Wednesday, December 15, 2010

Mezza Mandolina - Complex Netting

I received an intriguing email some weeks ago from Enza Termine of Sicily. You may remember her from a previous post on circular netting.

Enza had come across a web page by an SCA member who was investigating Mezza Mandolina, a more complex type of netting or Lacis evidenced in a portrait by Bronzino of Eleonora, wife of Cosimo I de' Medici and another portrait of Elizabeth I of England. Both portraits date to the mid-to-late sixteenth century.

This is a detail of the Bronzino portrait taken from Elisa Ricci's Old Italian Lace, 1913, the netting has been further embellished with embroidery:

Enza had also found this page with Mezza Mandolina tutorials by the same SCA member for different patterns that she had been able to figure out by experimentation.

Enza was curious about the name of the technique Mezza Mandolina. We found it mentioned by Elisa Ricci in her Old Italian Lace, 1913 (Antiche Trine Italiane. Trine ad ago - 1908):
"There is a variety of mesh-work very seldom found existing now, although several designs for its manufacture are to be seen in an old pattern-book, Isabella Parasole's Studio delle virtuose Donne published in 1597; the work was known as mezza mandolina, and is a net of irregular mesh, sometimes left plain, but more often embroidered with little leaves in matting-stitch which fill the square mesh and join it to the others so that the background can hardly be seen between the interwoven figures."

In the Ricci text is the above portrait of Eleonora which is preceded by a photo of a pattern page for Mezza Mandolina from a different text by Isabetta C. Parasole called Gemma Pretiosa, 1615. There is then a photo of some plain (not embroidered) extant Mezza Mandolina kept in the Bargagli collection in Florence. (You can download Old Italian Lace from here)

In my researching I found that all texts cite Parasole in one text or another of hers. Unfortunately extant Parasole texts are extremely rare and while out of copyright, are part of private and museum collections and are not yet in the public domain. The German version of a 1616 text can be found here but there are no patterns for Mezza Mandolina. One librarian at the Smithsonian Museum told me that they plan to scan their rare texts and put them online in the future, this is exciting as they have four Parasole texts in their collections.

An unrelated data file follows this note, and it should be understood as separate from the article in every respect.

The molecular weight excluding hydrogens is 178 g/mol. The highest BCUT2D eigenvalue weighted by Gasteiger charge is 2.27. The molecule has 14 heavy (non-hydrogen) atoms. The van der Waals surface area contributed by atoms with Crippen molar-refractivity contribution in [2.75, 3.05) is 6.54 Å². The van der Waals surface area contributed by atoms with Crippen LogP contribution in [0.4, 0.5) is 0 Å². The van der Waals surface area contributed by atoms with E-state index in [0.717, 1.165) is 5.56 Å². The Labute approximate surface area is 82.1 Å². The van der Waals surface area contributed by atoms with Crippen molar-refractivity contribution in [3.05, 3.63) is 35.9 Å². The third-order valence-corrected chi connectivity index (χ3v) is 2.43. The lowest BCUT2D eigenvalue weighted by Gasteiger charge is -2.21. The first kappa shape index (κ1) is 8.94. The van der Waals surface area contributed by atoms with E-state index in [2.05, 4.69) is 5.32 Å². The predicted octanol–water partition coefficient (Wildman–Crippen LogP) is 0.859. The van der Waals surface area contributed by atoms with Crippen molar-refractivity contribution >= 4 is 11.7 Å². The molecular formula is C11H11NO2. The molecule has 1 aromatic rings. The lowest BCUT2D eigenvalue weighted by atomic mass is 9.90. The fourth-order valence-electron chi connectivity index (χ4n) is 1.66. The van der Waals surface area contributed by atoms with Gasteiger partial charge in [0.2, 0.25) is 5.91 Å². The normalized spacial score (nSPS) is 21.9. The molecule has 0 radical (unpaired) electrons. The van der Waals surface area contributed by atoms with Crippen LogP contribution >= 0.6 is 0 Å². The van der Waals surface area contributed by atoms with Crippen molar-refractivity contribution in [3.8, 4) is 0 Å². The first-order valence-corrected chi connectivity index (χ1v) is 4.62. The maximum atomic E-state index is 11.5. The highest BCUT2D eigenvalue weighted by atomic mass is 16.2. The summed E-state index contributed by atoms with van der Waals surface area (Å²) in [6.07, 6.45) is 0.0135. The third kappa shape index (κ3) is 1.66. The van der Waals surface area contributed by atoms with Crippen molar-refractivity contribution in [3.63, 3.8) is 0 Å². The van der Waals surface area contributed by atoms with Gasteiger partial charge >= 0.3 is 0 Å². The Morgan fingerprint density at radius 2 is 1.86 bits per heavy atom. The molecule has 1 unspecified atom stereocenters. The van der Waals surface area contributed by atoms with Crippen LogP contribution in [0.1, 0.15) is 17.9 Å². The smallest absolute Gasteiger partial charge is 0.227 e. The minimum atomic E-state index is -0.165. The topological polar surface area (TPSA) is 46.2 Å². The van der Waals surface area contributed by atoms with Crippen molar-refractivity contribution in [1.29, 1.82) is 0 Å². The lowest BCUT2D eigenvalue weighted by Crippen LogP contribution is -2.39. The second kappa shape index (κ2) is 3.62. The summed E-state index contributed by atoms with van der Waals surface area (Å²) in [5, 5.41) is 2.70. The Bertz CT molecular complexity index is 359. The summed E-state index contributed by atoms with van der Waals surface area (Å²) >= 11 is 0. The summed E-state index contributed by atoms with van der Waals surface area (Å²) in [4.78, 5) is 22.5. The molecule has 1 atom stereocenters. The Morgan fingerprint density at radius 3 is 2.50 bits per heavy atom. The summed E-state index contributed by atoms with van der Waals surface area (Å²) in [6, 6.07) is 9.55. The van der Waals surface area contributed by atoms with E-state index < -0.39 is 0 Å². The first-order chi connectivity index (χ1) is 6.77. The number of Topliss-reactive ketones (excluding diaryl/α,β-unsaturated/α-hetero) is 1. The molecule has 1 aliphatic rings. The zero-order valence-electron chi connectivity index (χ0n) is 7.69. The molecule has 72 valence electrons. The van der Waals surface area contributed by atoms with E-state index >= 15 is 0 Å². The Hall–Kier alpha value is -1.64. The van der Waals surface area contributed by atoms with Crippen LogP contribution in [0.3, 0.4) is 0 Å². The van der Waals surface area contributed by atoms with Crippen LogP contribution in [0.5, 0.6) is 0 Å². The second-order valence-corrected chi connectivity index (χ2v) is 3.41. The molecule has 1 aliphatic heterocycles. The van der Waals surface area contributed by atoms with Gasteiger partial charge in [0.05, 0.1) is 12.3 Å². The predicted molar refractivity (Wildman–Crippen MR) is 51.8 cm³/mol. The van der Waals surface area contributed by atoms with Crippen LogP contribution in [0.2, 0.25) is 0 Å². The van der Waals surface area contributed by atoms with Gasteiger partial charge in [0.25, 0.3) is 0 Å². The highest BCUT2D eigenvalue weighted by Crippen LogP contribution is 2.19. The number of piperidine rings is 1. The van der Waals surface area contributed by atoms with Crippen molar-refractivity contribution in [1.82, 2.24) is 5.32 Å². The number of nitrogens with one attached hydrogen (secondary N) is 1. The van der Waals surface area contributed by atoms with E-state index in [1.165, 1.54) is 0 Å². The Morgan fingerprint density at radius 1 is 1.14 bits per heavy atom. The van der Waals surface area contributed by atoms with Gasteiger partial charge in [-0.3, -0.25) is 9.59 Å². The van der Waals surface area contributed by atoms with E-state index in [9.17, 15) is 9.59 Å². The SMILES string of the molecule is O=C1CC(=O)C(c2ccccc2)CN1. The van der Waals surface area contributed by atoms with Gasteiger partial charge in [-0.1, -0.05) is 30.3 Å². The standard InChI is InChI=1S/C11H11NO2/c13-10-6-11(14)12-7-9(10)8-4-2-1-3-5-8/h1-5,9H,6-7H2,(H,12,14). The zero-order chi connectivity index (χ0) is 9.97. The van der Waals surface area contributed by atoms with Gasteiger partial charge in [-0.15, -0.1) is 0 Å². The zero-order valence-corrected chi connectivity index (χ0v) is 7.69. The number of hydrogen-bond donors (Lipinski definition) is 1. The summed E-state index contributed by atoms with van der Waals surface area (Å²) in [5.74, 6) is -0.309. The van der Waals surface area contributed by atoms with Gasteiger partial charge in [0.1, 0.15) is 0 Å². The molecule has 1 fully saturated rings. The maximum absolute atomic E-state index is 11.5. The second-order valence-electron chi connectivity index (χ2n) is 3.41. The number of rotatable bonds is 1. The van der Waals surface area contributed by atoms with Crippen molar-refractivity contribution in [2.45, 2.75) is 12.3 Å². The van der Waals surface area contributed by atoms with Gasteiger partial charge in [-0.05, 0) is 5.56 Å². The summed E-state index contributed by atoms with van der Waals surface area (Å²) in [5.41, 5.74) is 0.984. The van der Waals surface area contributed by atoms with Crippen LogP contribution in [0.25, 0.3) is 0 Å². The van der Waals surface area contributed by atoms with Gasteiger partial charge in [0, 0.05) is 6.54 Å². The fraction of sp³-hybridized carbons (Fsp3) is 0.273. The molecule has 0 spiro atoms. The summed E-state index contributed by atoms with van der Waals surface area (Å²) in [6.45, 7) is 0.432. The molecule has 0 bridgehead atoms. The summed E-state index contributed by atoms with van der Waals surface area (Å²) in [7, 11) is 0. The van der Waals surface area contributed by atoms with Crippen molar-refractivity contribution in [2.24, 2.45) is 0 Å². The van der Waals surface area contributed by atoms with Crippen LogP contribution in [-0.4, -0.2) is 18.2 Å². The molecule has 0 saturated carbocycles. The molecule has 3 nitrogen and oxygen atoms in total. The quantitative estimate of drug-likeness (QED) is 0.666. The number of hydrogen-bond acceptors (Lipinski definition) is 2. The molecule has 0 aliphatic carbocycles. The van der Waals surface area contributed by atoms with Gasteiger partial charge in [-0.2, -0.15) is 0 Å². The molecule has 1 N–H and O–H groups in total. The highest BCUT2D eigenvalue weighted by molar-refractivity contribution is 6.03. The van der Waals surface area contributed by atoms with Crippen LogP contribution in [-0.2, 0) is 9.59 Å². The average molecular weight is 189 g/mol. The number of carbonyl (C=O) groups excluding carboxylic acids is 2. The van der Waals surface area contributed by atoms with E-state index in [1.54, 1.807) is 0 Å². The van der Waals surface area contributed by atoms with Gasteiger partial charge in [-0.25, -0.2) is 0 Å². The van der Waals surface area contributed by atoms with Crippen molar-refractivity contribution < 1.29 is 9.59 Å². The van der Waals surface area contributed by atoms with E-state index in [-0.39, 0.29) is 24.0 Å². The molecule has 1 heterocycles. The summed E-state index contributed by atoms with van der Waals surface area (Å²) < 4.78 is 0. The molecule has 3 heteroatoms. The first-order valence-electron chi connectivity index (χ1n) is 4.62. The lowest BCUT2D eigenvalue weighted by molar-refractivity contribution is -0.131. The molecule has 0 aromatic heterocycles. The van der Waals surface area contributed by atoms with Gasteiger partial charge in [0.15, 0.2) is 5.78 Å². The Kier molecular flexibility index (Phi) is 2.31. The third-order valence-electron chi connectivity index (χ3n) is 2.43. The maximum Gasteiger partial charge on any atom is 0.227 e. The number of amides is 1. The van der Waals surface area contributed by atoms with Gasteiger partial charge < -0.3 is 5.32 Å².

The tiny text Origine ed uso delle Trine a Refe has a rather complex pattern for embroidering Mezza Mandolina from Parasole's Pretiosa gemma delle virtuose donne, reprinted by Luchino Gargano in Venice, 1600 - you can see it here. I'm not sure how you would manage something so complex on netting but then, I don't have any experience in doing it!

Enza decided to see if she could reproduce the Mezza Mandolina pattern from the Bronzino portrait. She had some good results which she shared with me but asked me to wait until she could perfect her technique and she has just sent me this photo of her results:

She has written of her adventures on her website (click on Mezza Mandolina - text in Italian) and she also found this extant example of Mezza Mandolina from the late 19th century in the National Museum of Abruzzo.

Does anyone know anything else about Mezza Mandolina? Please leave a comment below.

Thanks to Enza for sharing her photo and adventures with us!


  1. Dear jeanine, sorry but I do't write in english very well. You can find some informations about the net at Antella, near Florence because this work is traditional of this town from 1903. The work is called "buratto". Maybe you can know much notices if you post a mail to "

  2. Grazie cara Jeanine, hai fatto un reportage fantastico!!

  3. Wow, that's one complicated needlework!
    I feel challenged to learn it...I hope, in my spare time (if I have some, lol).
    Thanks for sharing it :)

  4. Dear Jeanine, I've just praised your marvelous blog in my "Photoless Friday" post for today in my blog dedicated to needlepoint (Ars acupicturae stellae - Star's Needlepoint Art), you deserve it!:

  5. Dear Jeanine, excuse me, the correct mail is
    ciao, Ebe

  6. Un meraviglioso lavoro. Inutile sprecare parole per lodarlo

  7. Dear Janine on a 1951 book on 'feminine' crafts I read that the buratto of Antella is a variation of 'modano' which looks more like filet to me. But I am not an expert so I am only passing this information.

  8. Aracne: which book is it?
    Thanks for the info, I have written to the person who left their email address, hopefully they will share with us what they know.

  9. Dear Jeanine,if you love italian embroidery if you know italian language, like I think, I can send you a book without a charge. Is a search about runner stitch in Sardinian traditional dress embroidery.This ancient work is very wonderful!Send me your address in Canada to my
    email address:
    Please, write in italian

  10. I have been curious about Mezza Mandolina ever since I saw reference to it on the sites Enza found.

    I would love to read her adventures, but I don't read Italian at all.

    It looks similar to what I was playing around with several months ago. I've posted some photos of the samples I made on

  11. Hi Rita,
    They do look similar! Unfortunately I don't know if they are or not as I don't do this kind of work. Perhaps if you write to Enza you can communicate through online translators to compare notes on the netting, I'm sure she would be interested to hear from you!